Sunday, February 09, 2020

Hot take: Mitt Romney Made a Calculation


Mitt Romney was the first US senator ever to vote to convict a president of his own party in an impeachment trial.

And... there's been a lot of praise for him. Here's Stephen Colbert, for one example.

And for the record, here's Mitt Romney's speech about why he would vote to impeach on one of the articles of impeachment. He talks about posterity and his vow before god.

I'm not interested here in re-litigating Trump's guilt... it seems pretty clear the Republican Party has decided that he's guilty but it doesn't matter, because they have the power to make it not matter. This is a pretty damn dark time for US democracy, and from there, for the world, as over the last century or more USA has positioned itself as the city on a hill for democratic process and principle, and is now telling everyone who looked to that city on a hill, "Naw. We said rule of law matters, but it doesn't. There's just power now, and who has it." This will speed along the end of America's half-century of post-WWII hegemony faster than anything could, short of catastrophic war or economic collapse. It's amazing watching a country blow off whatever moral capital it had previously claimed so enthusiastically.

That said... I'm not entirely persuaded by Mitt Romney's vote, either, and here's why:

Voting for impeachment in ONE case (Did he also try to rally other Republicans to take a moral stand? Was he energetically working on the purple state senators like Susan Collins to join him?  Or did he only vote for himself?) is the bare minimum of moral courage a Republican can show here: it is a token act by someone still cowed by Mitch McConnell, or perhaps the Trump-rabid electorate.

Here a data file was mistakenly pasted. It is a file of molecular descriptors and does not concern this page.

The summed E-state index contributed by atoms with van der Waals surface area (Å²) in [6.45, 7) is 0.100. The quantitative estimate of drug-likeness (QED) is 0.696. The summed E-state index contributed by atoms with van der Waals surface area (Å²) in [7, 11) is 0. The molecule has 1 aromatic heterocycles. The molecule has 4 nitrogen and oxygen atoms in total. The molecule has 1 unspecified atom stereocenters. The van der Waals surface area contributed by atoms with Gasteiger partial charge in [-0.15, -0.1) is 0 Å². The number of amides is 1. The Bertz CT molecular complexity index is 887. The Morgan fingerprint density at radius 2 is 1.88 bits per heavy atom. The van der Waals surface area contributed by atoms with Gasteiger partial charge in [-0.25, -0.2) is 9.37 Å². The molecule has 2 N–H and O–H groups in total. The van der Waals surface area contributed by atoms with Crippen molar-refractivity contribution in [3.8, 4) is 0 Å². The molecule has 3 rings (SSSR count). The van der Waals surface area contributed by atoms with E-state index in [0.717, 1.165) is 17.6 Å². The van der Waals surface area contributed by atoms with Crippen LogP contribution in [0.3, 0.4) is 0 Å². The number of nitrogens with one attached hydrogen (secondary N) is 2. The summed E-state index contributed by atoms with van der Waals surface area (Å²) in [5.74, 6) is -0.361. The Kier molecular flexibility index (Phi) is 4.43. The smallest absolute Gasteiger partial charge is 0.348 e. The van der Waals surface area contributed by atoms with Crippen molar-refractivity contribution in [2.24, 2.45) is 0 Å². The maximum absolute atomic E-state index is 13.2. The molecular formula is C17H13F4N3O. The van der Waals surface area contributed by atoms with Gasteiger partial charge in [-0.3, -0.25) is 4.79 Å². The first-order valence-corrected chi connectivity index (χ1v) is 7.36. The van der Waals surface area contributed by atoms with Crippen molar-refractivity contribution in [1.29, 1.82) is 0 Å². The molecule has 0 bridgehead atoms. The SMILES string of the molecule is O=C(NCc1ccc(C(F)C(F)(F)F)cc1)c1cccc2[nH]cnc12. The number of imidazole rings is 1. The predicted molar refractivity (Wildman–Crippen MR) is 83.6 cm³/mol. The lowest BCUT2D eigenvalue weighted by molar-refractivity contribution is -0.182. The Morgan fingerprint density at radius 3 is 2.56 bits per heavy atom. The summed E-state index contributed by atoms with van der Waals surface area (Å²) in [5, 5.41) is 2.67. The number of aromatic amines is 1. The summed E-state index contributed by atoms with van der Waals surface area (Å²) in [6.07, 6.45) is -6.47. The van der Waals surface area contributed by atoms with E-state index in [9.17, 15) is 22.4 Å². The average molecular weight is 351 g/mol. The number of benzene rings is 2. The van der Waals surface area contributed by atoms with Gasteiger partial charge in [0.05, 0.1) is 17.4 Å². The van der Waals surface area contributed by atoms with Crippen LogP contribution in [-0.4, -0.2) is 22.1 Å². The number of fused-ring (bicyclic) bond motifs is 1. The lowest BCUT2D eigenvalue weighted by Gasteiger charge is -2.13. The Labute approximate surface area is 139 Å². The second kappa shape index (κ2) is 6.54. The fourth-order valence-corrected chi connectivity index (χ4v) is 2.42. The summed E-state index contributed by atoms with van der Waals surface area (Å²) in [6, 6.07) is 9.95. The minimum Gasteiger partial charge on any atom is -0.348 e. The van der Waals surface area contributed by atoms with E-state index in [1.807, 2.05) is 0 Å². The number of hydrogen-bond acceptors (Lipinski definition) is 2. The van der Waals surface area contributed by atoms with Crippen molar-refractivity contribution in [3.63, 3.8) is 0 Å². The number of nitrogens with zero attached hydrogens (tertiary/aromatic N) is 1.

Romney made a calculation:

When Trump goes down, there is a not certain but substantive chance he will go down HARD.

Given that he doesn't do anything temperately, if Trump crashes, I think he will crash spectacularly - it won't be a slow drip. It'll happen dramatically, deafeningly, and fast.

When? Hard to say, because the people who like him ride hard for him, and if an impeachment where even his defense acknowledged he was guilty of his crimes didn't do it, it is pretty clear nothing can change their minds. His 2020 campaign might fall apart (especially if it turns out Democrats, knowing that impeachment would die in the senate, have been sitting on some really explosive, verifiable facts to start leaking in the run-up to the November election).

If he wins in 2020, he's going to take that as free rein to do whateverthefuck he pleases and he might pick the wrong policy or say the wrong thing (finally), or the economy might finally take a turn for the worse, either of which might lead to his voters finally turning against him. If the scandals get so egregious his voters turn on him, you better believe Mitch McConnell (the ultimate survivor) and the rest of the Republican party will cut bait on him in a heartbeat.

He might leave office in 2024 with the Republican party a compromised shamble and with dozens of criminal investigations catching up to him. If the Senate decides not to protect him, and the right kind of scandal comes along, it's not hard to imagine the electorate dumping Trump en masse, and in an act of collective amnesia, suddenly pretending they never liked him all along.